#Headlines

Hon. Jatta blames Africa’s trade failure on lack of importation

Jun 23, 2020, 12:22 PM | Article By:  Ismaila Sonko

The lawmaker for Wuli West Hon. Sedia Jatta says the National Assembly’s Standing Committee on Foreign Affairs observes that after five decades of Africa's independence, little was done to improve the continent's foreign trade.

"That is so because the continent has not yet succeeded in transforming its position of being producers of raw materials and importers of everything else," he said on Monday as deputies adopted the Standing Committee on Foreign Affairs’ report on conferment of diplomatic status and immunities on Africa Export and Import Bank (AFEXIMBANK).

The report was tabled before the members by Sedia Jatta, chairman.

According to him, those two aspects of trade between the continent and the rest of the world is what has fettered its development and accounts for the impoverishment of its people. He added that since the continent’s only exports are untransformed products whose prices are determined by those who buy them, it loses; and when it imports the same value-added products, prices are determined by those who transform them and the continent pays highly for them after having sold them cheaply.

He said the negative factors that required address by international financing institutions to have to do with the deterioration of terms of trade, declining export prices, incessant external debt, lack or inadequacy of financing facilities.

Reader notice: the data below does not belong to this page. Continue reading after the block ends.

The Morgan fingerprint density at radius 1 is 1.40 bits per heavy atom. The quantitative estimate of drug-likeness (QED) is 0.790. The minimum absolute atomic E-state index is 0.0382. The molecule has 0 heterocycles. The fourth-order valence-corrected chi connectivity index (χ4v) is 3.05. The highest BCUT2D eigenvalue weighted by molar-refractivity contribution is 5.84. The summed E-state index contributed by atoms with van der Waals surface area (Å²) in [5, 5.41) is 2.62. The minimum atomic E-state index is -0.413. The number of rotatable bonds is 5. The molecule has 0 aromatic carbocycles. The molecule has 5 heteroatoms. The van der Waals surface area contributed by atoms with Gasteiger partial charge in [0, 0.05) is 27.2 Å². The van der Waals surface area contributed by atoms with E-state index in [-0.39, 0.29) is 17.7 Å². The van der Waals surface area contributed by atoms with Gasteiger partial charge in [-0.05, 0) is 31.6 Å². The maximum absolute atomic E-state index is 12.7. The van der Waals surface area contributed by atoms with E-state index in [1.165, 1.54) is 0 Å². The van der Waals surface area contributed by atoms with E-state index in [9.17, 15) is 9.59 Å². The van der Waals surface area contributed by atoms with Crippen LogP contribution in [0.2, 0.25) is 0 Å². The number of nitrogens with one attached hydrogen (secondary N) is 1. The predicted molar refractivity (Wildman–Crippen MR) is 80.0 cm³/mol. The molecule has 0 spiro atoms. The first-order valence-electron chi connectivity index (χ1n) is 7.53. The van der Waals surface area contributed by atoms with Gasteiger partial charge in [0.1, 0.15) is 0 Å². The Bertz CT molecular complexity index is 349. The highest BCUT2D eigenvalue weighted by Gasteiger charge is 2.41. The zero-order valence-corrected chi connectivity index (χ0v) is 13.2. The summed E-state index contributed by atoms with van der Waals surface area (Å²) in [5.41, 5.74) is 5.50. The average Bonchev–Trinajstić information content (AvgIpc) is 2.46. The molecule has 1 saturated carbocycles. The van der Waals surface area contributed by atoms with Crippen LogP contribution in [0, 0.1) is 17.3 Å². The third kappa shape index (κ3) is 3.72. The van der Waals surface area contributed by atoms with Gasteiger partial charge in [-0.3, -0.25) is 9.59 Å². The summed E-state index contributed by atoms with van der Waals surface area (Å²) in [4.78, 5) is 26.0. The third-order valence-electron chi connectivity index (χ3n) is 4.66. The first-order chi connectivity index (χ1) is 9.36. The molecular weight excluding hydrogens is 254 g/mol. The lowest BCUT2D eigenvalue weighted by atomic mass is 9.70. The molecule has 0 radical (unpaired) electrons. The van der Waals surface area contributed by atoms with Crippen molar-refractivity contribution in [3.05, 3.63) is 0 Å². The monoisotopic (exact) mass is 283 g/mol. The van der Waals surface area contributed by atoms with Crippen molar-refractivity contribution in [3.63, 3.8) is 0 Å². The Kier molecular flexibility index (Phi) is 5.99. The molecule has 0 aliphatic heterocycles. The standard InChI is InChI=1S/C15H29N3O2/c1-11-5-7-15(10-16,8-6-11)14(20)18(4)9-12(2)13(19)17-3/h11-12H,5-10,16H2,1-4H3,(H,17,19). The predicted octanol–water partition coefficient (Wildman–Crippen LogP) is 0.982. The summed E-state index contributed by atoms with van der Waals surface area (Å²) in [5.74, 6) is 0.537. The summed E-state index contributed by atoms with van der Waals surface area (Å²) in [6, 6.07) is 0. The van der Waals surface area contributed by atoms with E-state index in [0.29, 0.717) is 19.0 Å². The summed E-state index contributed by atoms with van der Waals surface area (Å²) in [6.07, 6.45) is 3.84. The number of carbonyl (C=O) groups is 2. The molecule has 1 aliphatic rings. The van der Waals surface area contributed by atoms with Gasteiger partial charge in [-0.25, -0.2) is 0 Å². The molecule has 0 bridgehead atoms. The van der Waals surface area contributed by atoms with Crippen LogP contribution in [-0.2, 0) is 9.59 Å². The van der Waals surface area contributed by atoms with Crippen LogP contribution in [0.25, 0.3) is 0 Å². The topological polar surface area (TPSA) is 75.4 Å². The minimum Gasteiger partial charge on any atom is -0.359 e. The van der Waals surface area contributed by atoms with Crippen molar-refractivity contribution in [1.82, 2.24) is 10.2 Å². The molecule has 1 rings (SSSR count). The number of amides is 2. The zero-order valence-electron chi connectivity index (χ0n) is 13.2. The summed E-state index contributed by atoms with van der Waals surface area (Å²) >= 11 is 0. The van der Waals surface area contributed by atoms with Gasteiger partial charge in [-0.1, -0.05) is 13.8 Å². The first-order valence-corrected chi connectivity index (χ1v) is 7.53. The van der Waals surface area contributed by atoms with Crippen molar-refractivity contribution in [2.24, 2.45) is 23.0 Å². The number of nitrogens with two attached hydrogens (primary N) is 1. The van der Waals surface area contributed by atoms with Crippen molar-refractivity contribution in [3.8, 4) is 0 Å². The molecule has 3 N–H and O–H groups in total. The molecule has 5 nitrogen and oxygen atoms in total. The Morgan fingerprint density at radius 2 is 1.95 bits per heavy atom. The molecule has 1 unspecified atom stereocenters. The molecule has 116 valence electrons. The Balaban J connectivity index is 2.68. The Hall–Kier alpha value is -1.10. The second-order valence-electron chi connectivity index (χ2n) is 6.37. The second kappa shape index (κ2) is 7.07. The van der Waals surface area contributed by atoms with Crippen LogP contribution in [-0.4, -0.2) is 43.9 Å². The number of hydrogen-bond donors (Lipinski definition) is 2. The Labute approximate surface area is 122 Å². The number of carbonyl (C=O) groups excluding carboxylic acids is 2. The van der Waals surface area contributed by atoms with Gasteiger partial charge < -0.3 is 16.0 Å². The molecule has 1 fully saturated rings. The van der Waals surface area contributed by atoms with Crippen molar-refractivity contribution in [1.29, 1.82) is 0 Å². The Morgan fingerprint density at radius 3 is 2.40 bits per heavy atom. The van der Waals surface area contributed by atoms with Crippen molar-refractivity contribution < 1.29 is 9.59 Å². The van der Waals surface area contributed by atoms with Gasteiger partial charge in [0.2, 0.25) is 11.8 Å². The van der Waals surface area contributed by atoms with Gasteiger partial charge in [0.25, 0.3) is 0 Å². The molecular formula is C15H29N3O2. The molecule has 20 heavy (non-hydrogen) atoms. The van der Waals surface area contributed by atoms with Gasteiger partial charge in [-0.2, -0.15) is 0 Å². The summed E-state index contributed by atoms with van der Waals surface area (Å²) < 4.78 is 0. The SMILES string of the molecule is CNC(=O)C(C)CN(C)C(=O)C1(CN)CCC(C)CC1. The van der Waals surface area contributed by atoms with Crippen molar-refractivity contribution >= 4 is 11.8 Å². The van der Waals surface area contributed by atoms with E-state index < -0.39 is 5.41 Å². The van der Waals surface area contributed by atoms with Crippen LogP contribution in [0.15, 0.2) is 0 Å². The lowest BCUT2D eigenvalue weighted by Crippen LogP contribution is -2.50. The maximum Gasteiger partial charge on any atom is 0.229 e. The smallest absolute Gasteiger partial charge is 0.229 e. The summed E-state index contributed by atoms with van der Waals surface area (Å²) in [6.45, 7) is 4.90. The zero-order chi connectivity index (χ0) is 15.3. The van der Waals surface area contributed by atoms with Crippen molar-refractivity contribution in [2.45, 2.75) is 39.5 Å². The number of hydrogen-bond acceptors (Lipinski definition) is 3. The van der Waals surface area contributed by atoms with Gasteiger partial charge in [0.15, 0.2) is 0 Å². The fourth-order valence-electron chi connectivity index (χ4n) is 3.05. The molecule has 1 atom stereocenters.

He added that to promote and increase the scope of intra-Africa and extra-Africa trade, in view of stimulating the continent's economic development, it was felt that it can best be achieved through the creation of a trade financing international institution aiming at providing and mobilising the required financial resources.

Wuli West lawmaker said for an effective and efficient operation of a trade financing institution like the African Export-Import Bank, there is need to create a protective environment to guard the instruction against encroachment in certain critical governance situations which might prevail in any of the countries of the State Parties to the agreement.

He highlighted that it will open up new opportunities for Gambian export and import to have access to trade financing resources in terms of pre-shipment and post-shipment payments. Also, he said, it will ease legal processes in accessing such financing opportunities and facilitate and widen the scope of the Gambia foreign trade.

“It will create possibilities of transformative processes in terms of value addition for new Gambian products for trade; it will enhance job creation and revenue generation and it will stimulate and propel economic development and its concomitant Infrastructural development.”

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